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The Relationship between The Supply And Demand For Money

Some writers of economics textbooks have declared categorically that the value of money is determined in the same way as the value of other economic goods. However, although the supply of money and the demand for money are the most important factors influencing the value of money, there is little doubt that money deserves separate treatment from that provided by the microeconomic approach alone. Otherwise, why is it that economists have for centuries attached special significance to the value of money? If the value of money could be analyzed in the same way as any other economic good, why is it that money has long been treated as a special case? As David Laidler points out, in The Demand for Money: Theories and Evidence (International Textbook Company):

Textbooks of microeconomics do not contain chapters with titles like 'the theory of the demand for refrigerators', but rather present a generalized analytic framework in terms of which the demand for any good may be treated.

There are several important reasons why the value of money calls for a separate treatise:

  1. Normally when the supply of an economic good is increased there is a fall in the value of that good, and if demand is assumed to be constant prices will tend to fall. In the case of money, an increase in its supply will tend to cause the value of money to fall, but the prices of other economic goods will tend to rise, i.e., there will be inflation. The monotonous use of the word 'tend' must be tolerated because, in certain unusual circumstances, counteracting forces may produce a different result from the one usually expected.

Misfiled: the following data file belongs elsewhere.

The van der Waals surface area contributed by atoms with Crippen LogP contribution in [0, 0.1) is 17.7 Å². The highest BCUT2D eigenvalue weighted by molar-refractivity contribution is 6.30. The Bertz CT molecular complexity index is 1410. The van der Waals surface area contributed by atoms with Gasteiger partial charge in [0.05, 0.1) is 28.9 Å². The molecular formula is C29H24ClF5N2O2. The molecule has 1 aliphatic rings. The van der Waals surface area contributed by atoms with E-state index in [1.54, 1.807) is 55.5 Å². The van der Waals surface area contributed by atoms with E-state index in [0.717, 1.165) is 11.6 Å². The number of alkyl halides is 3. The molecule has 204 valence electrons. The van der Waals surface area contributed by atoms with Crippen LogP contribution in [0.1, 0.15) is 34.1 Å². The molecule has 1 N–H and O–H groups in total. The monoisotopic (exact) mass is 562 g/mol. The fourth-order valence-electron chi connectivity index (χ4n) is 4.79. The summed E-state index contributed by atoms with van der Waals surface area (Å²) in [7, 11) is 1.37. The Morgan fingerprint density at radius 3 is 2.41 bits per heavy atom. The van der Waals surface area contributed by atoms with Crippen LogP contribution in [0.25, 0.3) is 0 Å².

2. Where as such commodities as refrigerators do not exert any special influence over economic forces (for a new refrigerator in a shop is a passive article), money plays a dynamic role of its own. Money fulfills an active function through its influence on the price system:
  3. we have discovered money, the intermediary, leading a life of its own. Instead of acting merely as an accounting mechanism, it exerts an influence of its own on all prices. It is as if the yardstick started monkeying with the lengths. (Crowther, An Outline of Money, Nelson.)

    Money refuses to be neutral: it insists on playing a role of its own, and is, therefore, different from any other commodity that waits passively for its price to be determined by the interaction of market forces.

  4. The market value of money is relatively predictable because it is universally acceptable. Apart from a few ascetics, such as the followers of St Francis of Assisi, almost everybody wants money. This can hardly be claimed for all economic goods; the phenomenon arises because money possesses liquidity.
  5. The supply and demand for money are not determined by normal use-value criteria. Only an abnormal person, such as a miser, wants money for its own sake. It cannot satisfy hunger, quench thirst, or move a person from place to place. Other commodities are supplied and demanded because they give utility and act according to the principle of the diminishing marginal rate of substitution between other goods. Not so with money. The more one has, the more one wants. The Law of Diminishing Marginal Utility seems to have little effect on its value.